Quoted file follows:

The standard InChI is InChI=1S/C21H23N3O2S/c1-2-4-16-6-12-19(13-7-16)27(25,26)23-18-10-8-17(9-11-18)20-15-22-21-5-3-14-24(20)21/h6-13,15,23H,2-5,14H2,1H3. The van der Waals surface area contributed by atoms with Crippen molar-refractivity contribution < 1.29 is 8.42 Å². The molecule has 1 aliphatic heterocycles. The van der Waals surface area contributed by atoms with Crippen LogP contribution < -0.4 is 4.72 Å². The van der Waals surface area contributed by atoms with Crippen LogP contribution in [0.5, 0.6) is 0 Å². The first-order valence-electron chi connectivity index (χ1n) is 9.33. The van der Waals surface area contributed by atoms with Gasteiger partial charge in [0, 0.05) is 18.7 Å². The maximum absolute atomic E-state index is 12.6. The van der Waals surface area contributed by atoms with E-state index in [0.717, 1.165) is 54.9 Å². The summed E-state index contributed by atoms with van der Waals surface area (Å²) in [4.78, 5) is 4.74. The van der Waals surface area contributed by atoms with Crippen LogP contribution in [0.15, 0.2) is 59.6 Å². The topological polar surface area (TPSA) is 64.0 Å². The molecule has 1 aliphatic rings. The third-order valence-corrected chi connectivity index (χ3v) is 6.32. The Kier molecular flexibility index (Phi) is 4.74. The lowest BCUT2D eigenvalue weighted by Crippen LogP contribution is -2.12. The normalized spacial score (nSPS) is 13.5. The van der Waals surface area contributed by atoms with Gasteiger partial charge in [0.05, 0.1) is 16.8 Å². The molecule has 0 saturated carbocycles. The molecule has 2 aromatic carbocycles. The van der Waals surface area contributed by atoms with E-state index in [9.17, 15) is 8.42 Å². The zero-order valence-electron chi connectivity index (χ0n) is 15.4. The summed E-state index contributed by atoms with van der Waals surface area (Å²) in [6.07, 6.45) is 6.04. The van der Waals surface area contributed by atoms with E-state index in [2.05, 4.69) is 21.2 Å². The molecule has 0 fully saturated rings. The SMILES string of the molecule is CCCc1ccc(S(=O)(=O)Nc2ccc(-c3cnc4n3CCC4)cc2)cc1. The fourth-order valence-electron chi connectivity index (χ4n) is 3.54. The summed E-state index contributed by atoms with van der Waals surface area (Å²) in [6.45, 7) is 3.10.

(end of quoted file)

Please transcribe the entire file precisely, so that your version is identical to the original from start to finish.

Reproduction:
The standard InChI is InChI=1S/C21H23N3O2S/c1-2-4-16-6-12-19(13-7-16)27(25,26)23-18-10-8-17(9-11-18)20-15-22-21-5-3-14-24(20)21/h6-13,15,23H,2-5,14H2,1H3. The van der Waals surface area contributed by atoms with Crippen molar-refractivity contribution < 1.29 is 8.42 Å². The molecule has 1 aliphatic heterocycles. The van der Waals surface area contributed by atoms with Crippen LogP contribution < -0.4 is 4.72 Å². The van der Waals surface area contributed by atoms with Crippen LogP contribution in [0.5, 0.6) is 0 Å². The first-order valence-electron chi connectivity index (χ1n) is 9.33. The van der Waals surface area contributed by atoms with Gasteiger partial charge in [0, 0.05) is 18.7 Å². The maximum absolute atomic E-state index is 12.6. The van der Waals surface area contributed by atoms with E-state index in [0.717, 1.165) is 54.9 Å². The summed E-state index contributed by atoms with van der Waals surface area (Å²) in [4.78, 5) is 4.74. The van der Waals surface area contributed by atoms with Crippen LogP contribution in [0.15, 0.2) is 59.6 Å². The topological polar surface area (TPSA) is 64.0 Å². The molecule has 1 aliphatic rings. The third-order valence-corrected chi connectivity index (χ3v) is 6.32. The Kier molecular flexibility index (Phi) is 4.74. The lowest BCUT2D eigenvalue weighted by Crippen LogP contribution is -2.12. The normalized spacial score (nSPS) is 13.5. The van der Waals surface area contributed by atoms with Gasteiger partial charge in [0.05, 0.1) is 16.8 Å². The molecule has 0 saturated carbocycles. The molecule has 2 aromatic carbocycles. The van der Waals surface area contributed by atoms with E-state index in [9.17, 15) is 8.42 Å². The zero-order valence-electron chi connectivity index (χ0n) is 15.4. The summed E-state index contributed by atoms with van der Waals surface area (Å²) in [6.07, 6.45) is 6.04. The van der Waals surface area contributed by atoms with E-state index in [2.05, 4.69) is 21.2 Å². The molecule has 0 fully saturated rings. The SMILES string of the molecule is CCCc1ccc(S(=O)(=O)Nc2ccc(-c3cnc4n3CCC4)cc2)cc1. The fourth-order valence-electron chi connectivity index (χ4n) is 3.54. The summed E-state index contributed by atoms with van der Waals surface area (Å²) in [6.45, 7) is 3.10.